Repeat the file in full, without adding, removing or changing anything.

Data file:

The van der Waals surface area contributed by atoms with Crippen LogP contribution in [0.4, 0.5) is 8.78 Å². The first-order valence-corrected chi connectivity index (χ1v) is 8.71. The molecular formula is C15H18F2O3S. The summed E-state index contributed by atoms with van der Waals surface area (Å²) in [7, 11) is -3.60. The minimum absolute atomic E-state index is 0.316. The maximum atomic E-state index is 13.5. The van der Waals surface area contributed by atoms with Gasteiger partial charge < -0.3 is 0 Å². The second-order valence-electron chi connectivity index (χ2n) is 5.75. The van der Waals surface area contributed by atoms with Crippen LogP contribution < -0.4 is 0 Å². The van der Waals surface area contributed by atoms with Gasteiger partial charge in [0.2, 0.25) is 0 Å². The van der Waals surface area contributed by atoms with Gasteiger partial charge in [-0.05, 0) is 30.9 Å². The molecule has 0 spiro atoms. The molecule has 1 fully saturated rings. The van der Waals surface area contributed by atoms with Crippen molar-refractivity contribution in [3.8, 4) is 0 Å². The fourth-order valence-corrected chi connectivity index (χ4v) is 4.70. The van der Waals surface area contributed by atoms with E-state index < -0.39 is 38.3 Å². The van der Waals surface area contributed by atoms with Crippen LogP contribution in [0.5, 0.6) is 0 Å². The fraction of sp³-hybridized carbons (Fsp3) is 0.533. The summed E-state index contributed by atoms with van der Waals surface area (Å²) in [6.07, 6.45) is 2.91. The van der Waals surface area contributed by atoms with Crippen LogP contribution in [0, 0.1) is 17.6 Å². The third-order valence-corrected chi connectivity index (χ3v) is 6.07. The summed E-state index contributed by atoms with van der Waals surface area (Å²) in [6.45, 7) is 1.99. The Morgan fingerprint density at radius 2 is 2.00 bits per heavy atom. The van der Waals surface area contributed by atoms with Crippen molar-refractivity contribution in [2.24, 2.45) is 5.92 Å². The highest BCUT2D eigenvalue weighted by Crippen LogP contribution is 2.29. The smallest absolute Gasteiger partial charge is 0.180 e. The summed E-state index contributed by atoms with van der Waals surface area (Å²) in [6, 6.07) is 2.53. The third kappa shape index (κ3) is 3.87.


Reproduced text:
The van der Waals surface area contributed by atoms with Crippen LogP contribution in [0.4, 0.5) is 8.78 Å². The first-order valence-corrected chi connectivity index (χ1v) is 8.71. The molecular formula is C15H18F2O3S. The summed E-state index contributed by atoms with van der Waals surface area (Å²) in [7, 11) is -3.60. The minimum absolute atomic E-state index is 0.316. The maximum atomic E-state index is 13.5. The van der Waals surface area contributed by atoms with Gasteiger partial charge < -0.3 is 0 Å². The second-order valence-electron chi connectivity index (χ2n) is 5.75. The van der Waals surface area contributed by atoms with Crippen LogP contribution < -0.4 is 0 Å². The van der Waals surface area contributed by atoms with Gasteiger partial charge in [0.2, 0.25) is 0 Å². The van der Waals surface area contributed by atoms with Gasteiger partial charge in [-0.05, 0) is 30.9 Å². The molecule has 0 spiro atoms. The molecule has 1 fully saturated rings. The van der Waals surface area contributed by atoms with Crippen molar-refractivity contribution in [3.8, 4) is 0 Å². The fourth-order valence-corrected chi connectivity index (χ4v) is 4.70. The van der Waals surface area contributed by atoms with E-state index < -0.39 is 38.3 Å². The van der Waals surface area contributed by atoms with Crippen LogP contribution in [0.5, 0.6) is 0 Å². The fraction of sp³-hybridized carbons (Fsp3) is 0.533. The summed E-state index contributed by atoms with van der Waals surface area (Å²) in [6.07, 6.45) is 2.91. The van der Waals surface area contributed by atoms with Crippen LogP contribution in [0, 0.1) is 17.6 Å². The third-order valence-corrected chi connectivity index (χ3v) is 6.07. The summed E-state index contributed by atoms with van der Waals surface area (Å²) in [6.45, 7) is 1.99. The Morgan fingerprint density at radius 2 is 2.00 bits per heavy atom. The van der Waals surface area contributed by atoms with Crippen molar-refractivity contribution in [2.24, 2.45) is 5.92 Å². The highest BCUT2D eigenvalue weighted by Crippen LogP contribution is 2.29. The smallest absolute Gasteiger partial charge is 0.180 e. The summed E-state index contributed by atoms with van der Waals surface area (Å²) in [6, 6.07) is 2.53. The third kappa shape index (κ3) is 3.87.